A lot of changes have been made at Inland Truck Parts over the past 15 years. But one thing has remained constant: the company’s concerted
effort to elevate market perception in every way.
“We emphasize clean, well-lit facilities,” says Inland President and
CEO Dave Scheer. “But appearance is only the beginning. Customers
want to go to a place they believe is willing to invest in the tools, systems
and technical training to get the job done right the first time so they can
get their trucks back on the road. We want to be their first choice.”
Training for the Real World
The latest testament to the company’s commitment to leading the way in
professionalism and expertise is the new training center Inland built in Olathe, a Kansas City suburb. The 15,000 sq. ft. facility houses everything from traditional classrooms to 12 remanufacturing stations: six for manual transmissions and six for Allison automatics.
The layout mimics actual shop environments in the 27 Inland locations. A pair of medium-duty trucks and a late-model Class 8 tractor were also purchased for training on everything from preventive maintenance and tuneups to electronic diagnostics and troubleshooting.
“It’s just like it is out in the store,” Scheer adds, “so the student gets a
full hands-on experience and then can take that knowledge and transfer
it right to his main job. We even have two drive-in service bays to simulate the real work experience.”
While Inland already employs two dedicated full-time trainers, they traditionally have conducted training inside the stores, which can disrupt business as well as distract students. The separate training facility provides an environment that promotes uninterrupted attention, for better results. Hands-on technician training is limited to small groups, so that every attendee gets ample opportunity to participate. In fact, Scheer suggests that a perfect class size is no more than six, giving trainees the chance to be fully engaged and instructors the chance to answer questions. Classes are developed to span no more than two or three days.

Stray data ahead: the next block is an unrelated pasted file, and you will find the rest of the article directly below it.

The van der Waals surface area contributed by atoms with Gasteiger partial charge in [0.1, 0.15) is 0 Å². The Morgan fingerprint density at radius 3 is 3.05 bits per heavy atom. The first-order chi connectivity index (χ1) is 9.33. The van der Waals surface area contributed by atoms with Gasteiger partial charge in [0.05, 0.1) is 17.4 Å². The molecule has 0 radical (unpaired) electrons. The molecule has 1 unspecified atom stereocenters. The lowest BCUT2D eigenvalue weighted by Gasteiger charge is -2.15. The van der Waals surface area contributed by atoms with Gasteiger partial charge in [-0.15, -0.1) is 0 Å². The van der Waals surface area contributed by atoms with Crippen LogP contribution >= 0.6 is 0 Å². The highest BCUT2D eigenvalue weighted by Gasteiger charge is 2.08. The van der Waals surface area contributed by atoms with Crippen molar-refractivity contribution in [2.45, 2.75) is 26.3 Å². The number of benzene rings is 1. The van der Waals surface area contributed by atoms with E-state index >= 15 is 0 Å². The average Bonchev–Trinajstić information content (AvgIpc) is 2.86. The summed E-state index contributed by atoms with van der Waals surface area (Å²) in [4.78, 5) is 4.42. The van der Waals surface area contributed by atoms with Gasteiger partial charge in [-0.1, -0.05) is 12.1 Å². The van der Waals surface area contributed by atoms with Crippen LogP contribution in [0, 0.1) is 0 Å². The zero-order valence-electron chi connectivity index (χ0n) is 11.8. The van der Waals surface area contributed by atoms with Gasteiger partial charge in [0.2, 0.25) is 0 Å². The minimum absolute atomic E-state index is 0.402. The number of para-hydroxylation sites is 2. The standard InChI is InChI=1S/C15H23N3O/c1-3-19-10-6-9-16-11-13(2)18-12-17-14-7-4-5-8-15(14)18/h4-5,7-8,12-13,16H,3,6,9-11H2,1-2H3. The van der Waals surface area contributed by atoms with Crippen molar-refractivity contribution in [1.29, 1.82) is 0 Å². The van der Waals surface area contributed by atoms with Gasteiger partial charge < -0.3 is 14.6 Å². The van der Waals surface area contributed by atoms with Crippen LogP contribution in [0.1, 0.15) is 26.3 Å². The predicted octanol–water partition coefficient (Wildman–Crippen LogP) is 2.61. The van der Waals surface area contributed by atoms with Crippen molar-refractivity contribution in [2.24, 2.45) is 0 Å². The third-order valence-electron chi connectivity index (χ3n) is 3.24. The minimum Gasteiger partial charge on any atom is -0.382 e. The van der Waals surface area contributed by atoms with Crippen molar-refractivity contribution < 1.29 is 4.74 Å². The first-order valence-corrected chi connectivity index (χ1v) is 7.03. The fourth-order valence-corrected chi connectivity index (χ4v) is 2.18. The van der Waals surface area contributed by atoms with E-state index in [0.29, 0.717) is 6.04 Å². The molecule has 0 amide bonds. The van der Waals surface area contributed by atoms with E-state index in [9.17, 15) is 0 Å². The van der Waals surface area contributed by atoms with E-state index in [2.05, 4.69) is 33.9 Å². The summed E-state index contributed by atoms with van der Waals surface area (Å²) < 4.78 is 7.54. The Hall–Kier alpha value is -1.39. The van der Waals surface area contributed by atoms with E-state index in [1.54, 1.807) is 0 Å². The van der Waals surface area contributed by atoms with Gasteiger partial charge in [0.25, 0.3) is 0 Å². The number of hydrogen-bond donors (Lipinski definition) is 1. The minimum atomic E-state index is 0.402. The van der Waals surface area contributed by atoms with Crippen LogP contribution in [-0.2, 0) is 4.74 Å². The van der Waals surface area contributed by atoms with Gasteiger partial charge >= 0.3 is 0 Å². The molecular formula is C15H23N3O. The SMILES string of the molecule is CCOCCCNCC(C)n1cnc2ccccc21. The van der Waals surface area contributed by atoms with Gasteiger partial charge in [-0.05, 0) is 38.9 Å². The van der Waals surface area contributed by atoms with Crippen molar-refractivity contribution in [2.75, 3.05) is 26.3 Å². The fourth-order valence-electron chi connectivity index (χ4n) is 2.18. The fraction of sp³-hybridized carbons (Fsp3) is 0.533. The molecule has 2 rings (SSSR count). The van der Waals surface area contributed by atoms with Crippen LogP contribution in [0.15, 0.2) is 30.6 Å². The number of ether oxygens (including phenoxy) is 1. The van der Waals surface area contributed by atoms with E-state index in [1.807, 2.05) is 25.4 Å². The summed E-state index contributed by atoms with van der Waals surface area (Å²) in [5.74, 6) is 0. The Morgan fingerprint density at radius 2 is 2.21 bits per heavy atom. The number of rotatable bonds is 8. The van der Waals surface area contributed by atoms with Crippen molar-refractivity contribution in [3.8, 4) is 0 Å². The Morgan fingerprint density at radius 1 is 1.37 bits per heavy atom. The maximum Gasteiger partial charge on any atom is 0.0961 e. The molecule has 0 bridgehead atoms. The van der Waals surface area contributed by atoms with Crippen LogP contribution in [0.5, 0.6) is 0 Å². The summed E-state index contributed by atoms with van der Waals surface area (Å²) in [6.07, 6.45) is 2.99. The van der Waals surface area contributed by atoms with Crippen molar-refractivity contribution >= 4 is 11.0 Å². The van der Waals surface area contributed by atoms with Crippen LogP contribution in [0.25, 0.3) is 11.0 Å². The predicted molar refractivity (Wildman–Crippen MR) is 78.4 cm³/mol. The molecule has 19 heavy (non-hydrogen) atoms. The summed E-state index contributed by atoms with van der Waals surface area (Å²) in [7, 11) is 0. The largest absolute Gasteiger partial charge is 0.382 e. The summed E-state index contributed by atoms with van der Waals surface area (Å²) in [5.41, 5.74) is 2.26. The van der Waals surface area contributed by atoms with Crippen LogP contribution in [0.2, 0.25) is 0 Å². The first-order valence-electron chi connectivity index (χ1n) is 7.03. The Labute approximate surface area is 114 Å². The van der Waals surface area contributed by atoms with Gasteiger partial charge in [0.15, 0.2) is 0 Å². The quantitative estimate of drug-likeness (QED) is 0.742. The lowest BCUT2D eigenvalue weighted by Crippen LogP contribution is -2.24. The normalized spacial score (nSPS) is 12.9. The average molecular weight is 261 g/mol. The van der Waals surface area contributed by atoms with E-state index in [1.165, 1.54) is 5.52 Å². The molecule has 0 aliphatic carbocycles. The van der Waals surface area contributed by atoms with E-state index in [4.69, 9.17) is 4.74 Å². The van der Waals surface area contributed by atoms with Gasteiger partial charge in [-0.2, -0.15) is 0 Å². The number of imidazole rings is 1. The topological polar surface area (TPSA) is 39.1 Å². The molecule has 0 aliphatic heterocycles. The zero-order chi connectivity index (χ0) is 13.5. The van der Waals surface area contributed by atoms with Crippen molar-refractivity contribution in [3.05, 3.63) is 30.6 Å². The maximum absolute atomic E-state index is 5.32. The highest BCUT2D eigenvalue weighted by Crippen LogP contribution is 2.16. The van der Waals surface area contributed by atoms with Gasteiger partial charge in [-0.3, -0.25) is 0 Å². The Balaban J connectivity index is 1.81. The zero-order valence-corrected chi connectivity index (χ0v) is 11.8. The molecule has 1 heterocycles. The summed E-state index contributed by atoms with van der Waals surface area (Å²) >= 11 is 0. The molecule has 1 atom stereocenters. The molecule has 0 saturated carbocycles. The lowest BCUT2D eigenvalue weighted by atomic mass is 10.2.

Inland Truck Parts adds to its culture of professionalism with a dedicated training center.
“If you go too long, you have a stamina issue that can affect the ability to
absorb information,” says Scheer. “These are hard-working technicians who aren’t used to being in classrooms and training sessions all day.”
Hard Work on Soft Skills
With classroom space for up to 100 students, the Olathe training center
also offers classes in communication, conflict resolution and other important “soft skills.” That emphasis is a continuation of the long-standing Inland commitment to providing superior customer service.
The Inland focus on customer relations is reflected in the way employees dress, how they answer the phone, and the way they interact with customers on a daily basis.
Scheer credits the fact that since 2002, the company has been 100-percent employee owned.
“Our employees are invested emotionally,” he says, “because they have some skin in the game.”
The curriculum at the training center is based on feedback from an Inland training advisory council comprising store, service and shop managers. They are the “boots on the ground” source for anticipating training needs.
It’s a proactive approach to ensure that technicians, equipment and software are all aligned for future customers. Once a list of topics is established, the course outline is posted on the company’s Intranet.
Employees then consult with their supervisors and sign up for classes according to individual interests and needs. To encourage full engagement, the choice to take the training is generally voluntary.
Making a Difference
Inland relies on suppliers for only about 20 percent of its technician training. That sets the company apart from independent shops that have traditionally relied heavily on outside sources. Another Inland difference is
found in the range of offerings.
“We provide parts, of course,” says Scheer. “But we also do remanufacturing and drive-in truck service, all in a single facility. There are very few in our industry who can say that.”
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